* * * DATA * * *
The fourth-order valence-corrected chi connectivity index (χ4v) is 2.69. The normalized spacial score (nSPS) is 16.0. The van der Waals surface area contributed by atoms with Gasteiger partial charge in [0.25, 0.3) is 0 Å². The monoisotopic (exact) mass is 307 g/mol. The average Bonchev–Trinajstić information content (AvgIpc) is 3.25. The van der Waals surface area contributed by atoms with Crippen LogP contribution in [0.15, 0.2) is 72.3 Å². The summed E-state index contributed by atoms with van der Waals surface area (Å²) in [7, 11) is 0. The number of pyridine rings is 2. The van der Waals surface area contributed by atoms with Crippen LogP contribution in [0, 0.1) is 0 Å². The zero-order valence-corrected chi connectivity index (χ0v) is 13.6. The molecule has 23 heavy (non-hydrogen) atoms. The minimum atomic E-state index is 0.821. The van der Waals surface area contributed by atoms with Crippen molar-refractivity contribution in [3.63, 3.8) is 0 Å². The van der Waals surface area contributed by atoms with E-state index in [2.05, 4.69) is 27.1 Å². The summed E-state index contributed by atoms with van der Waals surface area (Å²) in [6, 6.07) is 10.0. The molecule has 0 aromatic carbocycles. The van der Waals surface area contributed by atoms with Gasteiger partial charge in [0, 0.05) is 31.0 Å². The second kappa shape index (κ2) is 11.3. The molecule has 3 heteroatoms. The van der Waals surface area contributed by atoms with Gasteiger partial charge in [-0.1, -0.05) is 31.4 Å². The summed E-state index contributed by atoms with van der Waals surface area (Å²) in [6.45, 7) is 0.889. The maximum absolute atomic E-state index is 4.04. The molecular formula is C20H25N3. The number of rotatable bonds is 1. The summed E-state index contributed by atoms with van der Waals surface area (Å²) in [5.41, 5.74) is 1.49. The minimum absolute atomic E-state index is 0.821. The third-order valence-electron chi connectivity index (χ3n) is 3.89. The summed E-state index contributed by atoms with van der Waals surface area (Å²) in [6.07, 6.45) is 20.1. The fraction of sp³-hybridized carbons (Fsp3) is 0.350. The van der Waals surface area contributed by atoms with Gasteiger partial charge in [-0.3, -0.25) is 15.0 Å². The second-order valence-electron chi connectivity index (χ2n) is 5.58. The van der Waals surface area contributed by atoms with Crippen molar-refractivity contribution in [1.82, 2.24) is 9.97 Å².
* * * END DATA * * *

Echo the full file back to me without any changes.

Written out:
The fourth-order valence-corrected chi connectivity index (χ4v) is 2.69. The normalized spacial score (nSPS) is 16.0. The van der Waals surface area contributed by atoms with Gasteiger partial charge in [0.25, 0.3) is 0 Å². The monoisotopic (exact) mass is 307 g/mol. The average Bonchev–Trinajstić information content (AvgIpc) is 3.25. The van der Waals surface area contributed by atoms with Crippen LogP contribution in [0.15, 0.2) is 72.3 Å². The summed E-state index contributed by atoms with van der Waals surface area (Å²) in [7, 11) is 0. The number of pyridine rings is 2. The van der Waals surface area contributed by atoms with Crippen LogP contribution in [0, 0.1) is 0 Å². The zero-order valence-corrected chi connectivity index (χ0v) is 13.6. The molecule has 23 heavy (non-hydrogen) atoms. The minimum atomic E-state index is 0.821. The van der Waals surface area contributed by atoms with Crippen molar-refractivity contribution in [3.63, 3.8) is 0 Å². The van der Waals surface area contributed by atoms with E-state index in [2.05, 4.69) is 27.1 Å². The summed E-state index contributed by atoms with van der Waals surface area (Å²) in [6, 6.07) is 10.0. The molecule has 0 aromatic carbocycles. The van der Waals surface area contributed by atoms with Gasteiger partial charge in [0, 0.05) is 31.0 Å². The second kappa shape index (κ2) is 11.3. The molecule has 3 heteroatoms. The van der Waals surface area contributed by atoms with Gasteiger partial charge in [-0.1, -0.05) is 31.4 Å². The summed E-state index contributed by atoms with van der Waals surface area (Å²) in [6.45, 7) is 0.889. The maximum absolute atomic E-state index is 4.04. The molecular formula is C20H25N3. The number of rotatable bonds is 1. The summed E-state index contributed by atoms with van der Waals surface area (Å²) in [5.41, 5.74) is 1.49. The minimum absolute atomic E-state index is 0.821. The third-order valence-electron chi connectivity index (χ3n) is 3.89. The summed E-state index contributed by atoms with van der Waals surface area (Å²) in [6.07, 6.45) is 20.1. The fraction of sp³-hybridized carbons (Fsp3) is 0.350. The van der Waals surface area contributed by atoms with Gasteiger partial charge in [-0.3, -0.25) is 15.0 Å². The second-order valence-electron chi connectivity index (χ2n) is 5.58. The van der Waals surface area contributed by atoms with Crippen molar-refractivity contribution in [1.82, 2.24) is 9.97 Å².